Even though judging sessions looks very different depending on what FIRST program you are in, one idea runs through all of them---PRACTICING IS IMPORTANT. Judging to a lot of teams can feel like an afterthought; it’s something you have to do at competitions. But it’s something few teams prepare for as much as they should.
Judging is the way your team conveys everything you’ve done in a season and why. It’s easy to forget that all of your work as a team doesn’t automatically make sense or even come across to judges. Judges don’t see your team during meetings or events, and they won’t know what you don’t tell them. This is why practicing, and practicing in front of lots of people, becomes important. I like to say, especially to FLL teams, that they should explain themselves to judges as if they were talking to their grandmother. This meaning that teams have to put a focus on being extremely clear and concise in judging sessions. It’s hard to do when you, as a team member, know your own motivations and decisions so well that it seems excessive to have to explain them. So if you can wrangle someone’s grandmother, run judging for her! If she doesn’t understand what you’re trying to say, then there’s a good chance judges won’t either.
Practice is also important so that everyone on your team ends up on the same page. Everyone on your team should be able to explain the basics of everything that’s happening on your team. Teams who are too segmented in this way seem to defeat the purpose of being a robotics TEAM (emphasis on team). Too many times I have seen teams having mid-tournament meltdowns because the team didn’t communicate with each other when making decisions and part of the team doesn’t like the direction the team went in. Practicing judging can help with this. Because judging is meant to convey EVERYTHING, all team members must have a chance to explain their work and must listen to the rest of their team doing the same.
Because judging runs in incredibly short periods of time, teams who don’t practice what they’re going to say and how they’re going to say it run into problems of talking too much or too little. For some teams, this means practicing conciseness, for others, this means practicing thoroughness. Either way, an important thing to note is that every team member should have about the same amount of time to talk.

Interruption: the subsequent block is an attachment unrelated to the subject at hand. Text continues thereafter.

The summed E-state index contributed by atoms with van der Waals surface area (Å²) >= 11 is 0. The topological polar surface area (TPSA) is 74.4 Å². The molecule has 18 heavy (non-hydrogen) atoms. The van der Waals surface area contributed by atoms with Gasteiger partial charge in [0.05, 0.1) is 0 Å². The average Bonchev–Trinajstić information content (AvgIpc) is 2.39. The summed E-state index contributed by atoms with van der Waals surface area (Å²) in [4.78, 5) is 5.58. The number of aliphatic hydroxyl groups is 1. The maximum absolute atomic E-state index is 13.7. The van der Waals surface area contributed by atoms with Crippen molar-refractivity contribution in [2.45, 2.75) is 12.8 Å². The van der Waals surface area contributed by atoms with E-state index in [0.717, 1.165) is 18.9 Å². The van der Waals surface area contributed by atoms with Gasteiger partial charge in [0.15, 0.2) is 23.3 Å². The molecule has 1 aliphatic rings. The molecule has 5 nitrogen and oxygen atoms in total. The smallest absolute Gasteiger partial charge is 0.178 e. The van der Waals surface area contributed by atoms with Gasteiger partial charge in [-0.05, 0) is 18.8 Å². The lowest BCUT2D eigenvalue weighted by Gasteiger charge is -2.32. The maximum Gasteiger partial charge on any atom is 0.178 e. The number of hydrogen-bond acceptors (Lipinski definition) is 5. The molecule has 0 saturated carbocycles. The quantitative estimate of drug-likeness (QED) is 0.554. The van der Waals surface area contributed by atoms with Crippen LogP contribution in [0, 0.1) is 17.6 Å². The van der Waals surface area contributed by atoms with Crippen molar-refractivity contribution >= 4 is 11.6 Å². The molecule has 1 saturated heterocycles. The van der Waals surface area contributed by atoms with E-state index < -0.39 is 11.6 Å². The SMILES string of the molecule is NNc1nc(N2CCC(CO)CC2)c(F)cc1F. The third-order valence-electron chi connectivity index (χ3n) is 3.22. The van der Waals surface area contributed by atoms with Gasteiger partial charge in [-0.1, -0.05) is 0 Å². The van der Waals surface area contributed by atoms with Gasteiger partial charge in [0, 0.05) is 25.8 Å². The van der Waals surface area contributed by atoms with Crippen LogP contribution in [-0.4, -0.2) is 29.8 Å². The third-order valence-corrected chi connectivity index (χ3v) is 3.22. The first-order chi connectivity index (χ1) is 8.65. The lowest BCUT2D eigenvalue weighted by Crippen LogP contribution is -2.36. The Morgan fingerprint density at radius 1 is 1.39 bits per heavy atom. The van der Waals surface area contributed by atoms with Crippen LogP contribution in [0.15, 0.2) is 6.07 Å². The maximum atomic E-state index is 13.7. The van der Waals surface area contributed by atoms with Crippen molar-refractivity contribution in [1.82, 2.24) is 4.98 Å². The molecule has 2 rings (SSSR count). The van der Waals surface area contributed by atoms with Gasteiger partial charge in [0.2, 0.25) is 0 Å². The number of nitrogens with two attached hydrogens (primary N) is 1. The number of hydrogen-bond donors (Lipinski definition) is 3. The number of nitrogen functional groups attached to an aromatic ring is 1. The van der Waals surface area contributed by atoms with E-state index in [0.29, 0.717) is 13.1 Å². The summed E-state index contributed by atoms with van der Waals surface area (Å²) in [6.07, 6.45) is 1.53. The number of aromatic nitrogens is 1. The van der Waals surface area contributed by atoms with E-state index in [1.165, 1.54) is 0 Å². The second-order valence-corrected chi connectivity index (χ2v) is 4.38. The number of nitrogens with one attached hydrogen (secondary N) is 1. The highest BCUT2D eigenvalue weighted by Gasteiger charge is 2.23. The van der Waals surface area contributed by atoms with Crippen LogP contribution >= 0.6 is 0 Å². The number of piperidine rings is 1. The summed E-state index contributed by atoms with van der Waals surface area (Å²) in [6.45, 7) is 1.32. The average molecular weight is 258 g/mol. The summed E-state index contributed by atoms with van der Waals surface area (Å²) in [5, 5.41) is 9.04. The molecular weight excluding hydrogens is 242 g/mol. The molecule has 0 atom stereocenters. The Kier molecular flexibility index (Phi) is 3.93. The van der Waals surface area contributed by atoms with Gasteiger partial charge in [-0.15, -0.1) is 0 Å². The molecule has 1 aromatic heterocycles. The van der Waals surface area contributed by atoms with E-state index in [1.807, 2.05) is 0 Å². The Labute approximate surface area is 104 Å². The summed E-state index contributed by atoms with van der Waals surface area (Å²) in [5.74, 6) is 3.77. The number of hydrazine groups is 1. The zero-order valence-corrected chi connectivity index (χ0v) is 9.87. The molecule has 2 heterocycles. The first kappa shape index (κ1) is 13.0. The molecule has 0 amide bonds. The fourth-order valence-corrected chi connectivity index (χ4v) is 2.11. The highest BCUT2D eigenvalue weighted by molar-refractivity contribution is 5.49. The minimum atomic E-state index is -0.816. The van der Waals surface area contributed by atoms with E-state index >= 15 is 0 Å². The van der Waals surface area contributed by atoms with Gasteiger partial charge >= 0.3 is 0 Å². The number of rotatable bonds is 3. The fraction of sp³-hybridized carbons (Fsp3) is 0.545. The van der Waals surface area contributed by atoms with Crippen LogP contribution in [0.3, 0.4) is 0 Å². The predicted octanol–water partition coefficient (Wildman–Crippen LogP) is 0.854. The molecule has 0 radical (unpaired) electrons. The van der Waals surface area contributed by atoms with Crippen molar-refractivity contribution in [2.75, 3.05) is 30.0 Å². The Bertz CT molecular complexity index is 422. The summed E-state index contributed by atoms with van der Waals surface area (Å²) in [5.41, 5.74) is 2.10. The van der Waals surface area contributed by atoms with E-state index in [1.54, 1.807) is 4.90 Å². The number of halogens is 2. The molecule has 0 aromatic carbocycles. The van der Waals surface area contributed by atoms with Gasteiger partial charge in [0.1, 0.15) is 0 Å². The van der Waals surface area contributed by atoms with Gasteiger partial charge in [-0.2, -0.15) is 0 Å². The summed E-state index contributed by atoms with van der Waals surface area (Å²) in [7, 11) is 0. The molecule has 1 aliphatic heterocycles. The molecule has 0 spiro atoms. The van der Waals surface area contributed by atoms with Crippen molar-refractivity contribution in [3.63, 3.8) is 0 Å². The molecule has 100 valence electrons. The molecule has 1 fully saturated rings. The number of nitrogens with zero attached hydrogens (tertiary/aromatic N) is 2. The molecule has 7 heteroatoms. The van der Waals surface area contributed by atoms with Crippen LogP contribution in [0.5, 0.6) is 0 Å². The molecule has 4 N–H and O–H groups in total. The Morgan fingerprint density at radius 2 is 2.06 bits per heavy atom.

So how and when do you start preparing for judging sessions? In FTC, where the structure is pretty free-form, it’s a good idea to make an outline sometime early the week before your tournament and use at least that week to prepare. This works well because most of what your team is working on should be about finalized in this week and so judging information will be up to date. An outline should lay out generally what your team needs to talk about in what order and who is responsible for saying what. Teams I’ve been on have laid out judging based on what our team thinks makes our team impressive. Scientifically, people remember best what came at the beginning and end of a speech or performance, so we always structure our information so that things we want judges to remember start and end our session. Judges are looking for things that make a team stand out from the teams that come in before and after you, so emphasize what your team is proud of and sell it!
If there’s one thing to take away from all of this, it’s that practicing is crucial. It makes tournament day less stressful and gives your team a far better shot at having a good day.
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